To teach children about international cultures Folkmoot is launching the “Say Hello” campaign for the 2015 Festival.
The campaign, leading up to – and during – Folkmoot 2015, July 16-26, will be fun, educational, interactive and engaging.
Say, “Hello!” “Bonjour!” “Buenos Dias!” “Tere!” “হ্যালো (Hyālō)!” “Halo!” “ᎣᏏᏲ (Osiyo)!“…& “Hey y’all!“
As a kid, a lot of things are unclear, difficult to understand. Children, especially elementary aged children, have a relatively low level of knowledge of subjects like international geography, foreign culture and language.
When you take this into account it is not so surprising that kids might come up with questions such as “does time flow differently there?” or “do you hunt for food?”
Yes. Those were real questions posed by a child to a Serbian Dancer during a Folkmoot 2012 Children’s performance.
The aim of the, “Say Hello,” campaign will be to get children more involved in Folkmoot and improve their understanding of language and culture.
For a start, children will have the opportunity to learn how to say, “hello,” in the language of every performing group (see above). At each performance, part of the emcee’s introduction for every country will include instructions on saying their word for Hello. This information will be reiterated at the children’s performances, which will have a stronger focus on language and culture.
It’s important for children to begin to understand what Folkmoot is and what it means to live in a world where different cultures and ways of life can coexist peacefully.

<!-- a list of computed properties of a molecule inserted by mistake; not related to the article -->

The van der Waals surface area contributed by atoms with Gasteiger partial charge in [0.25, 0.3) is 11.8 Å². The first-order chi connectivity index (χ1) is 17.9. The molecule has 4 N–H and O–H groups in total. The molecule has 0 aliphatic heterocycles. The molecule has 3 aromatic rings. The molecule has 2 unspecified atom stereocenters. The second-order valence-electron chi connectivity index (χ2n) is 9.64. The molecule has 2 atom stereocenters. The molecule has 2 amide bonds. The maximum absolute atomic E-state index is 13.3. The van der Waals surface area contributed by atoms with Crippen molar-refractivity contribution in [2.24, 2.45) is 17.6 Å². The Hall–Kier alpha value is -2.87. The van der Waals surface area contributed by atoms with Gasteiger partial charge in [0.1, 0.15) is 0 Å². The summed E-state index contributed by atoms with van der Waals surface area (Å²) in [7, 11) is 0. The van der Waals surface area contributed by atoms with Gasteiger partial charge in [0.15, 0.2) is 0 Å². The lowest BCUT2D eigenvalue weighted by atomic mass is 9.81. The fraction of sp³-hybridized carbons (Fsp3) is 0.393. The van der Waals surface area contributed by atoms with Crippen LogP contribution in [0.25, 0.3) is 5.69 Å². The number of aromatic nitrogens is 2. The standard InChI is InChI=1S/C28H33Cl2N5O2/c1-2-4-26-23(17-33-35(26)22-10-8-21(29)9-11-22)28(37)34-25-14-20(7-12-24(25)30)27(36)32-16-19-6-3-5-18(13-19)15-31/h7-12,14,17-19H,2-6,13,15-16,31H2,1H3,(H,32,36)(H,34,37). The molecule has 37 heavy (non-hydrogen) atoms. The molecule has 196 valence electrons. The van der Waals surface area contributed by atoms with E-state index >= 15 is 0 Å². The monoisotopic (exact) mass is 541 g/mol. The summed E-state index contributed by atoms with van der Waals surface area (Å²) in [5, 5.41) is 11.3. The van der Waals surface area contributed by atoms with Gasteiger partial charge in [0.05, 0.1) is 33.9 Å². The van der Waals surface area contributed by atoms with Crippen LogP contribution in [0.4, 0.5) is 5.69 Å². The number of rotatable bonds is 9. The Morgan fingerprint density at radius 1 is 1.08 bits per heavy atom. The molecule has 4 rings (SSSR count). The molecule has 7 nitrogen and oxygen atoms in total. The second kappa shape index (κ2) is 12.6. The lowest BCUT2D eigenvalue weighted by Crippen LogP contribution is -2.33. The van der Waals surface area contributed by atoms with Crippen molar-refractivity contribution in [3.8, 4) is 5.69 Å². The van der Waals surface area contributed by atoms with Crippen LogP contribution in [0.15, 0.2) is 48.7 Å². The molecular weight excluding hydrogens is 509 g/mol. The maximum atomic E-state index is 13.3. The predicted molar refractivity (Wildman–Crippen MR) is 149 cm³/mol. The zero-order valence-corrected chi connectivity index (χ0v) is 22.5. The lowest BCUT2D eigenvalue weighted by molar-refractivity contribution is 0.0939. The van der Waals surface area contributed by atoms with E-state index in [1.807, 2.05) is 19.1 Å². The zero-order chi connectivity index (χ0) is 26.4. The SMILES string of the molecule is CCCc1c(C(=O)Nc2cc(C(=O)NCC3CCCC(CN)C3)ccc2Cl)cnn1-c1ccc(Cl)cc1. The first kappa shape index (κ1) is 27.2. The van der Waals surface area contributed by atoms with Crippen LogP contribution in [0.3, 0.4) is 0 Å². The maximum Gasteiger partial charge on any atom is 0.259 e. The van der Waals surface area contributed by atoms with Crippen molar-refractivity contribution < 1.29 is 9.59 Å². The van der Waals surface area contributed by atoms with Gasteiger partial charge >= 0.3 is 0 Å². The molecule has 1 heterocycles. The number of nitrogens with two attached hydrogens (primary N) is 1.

Many young children, especially in rural areas, do not understand the concept of people from different places in the world. It is easy to grow up never taking into consideration how we are only one small portion of this world, or that while people in other places can have many differences from us, it is the abundant similarities that connect us all.
We believe children should know what Folkmoot is about, who the dancers are, from what nations they come and the history which forms their cultures.
We plan to communicate these ideas through children’s performances, emcee introductions, a “say hello” educational tent at International Festival Day and children’s activities in the commemorative guide book. We hope to launch a daily video blog during the festival accessible here at our website and on our social network channels (Facebook, Twitter, GooglePlus, Instagram, Tumblr, Pinterest).
We hope this campaign will only continue to grow as does the Folkmoot Friendship Center in it’s journey to become a year-round center for cultural engagement, community development, and educational enrichment.
Image Credits: Ashley Evans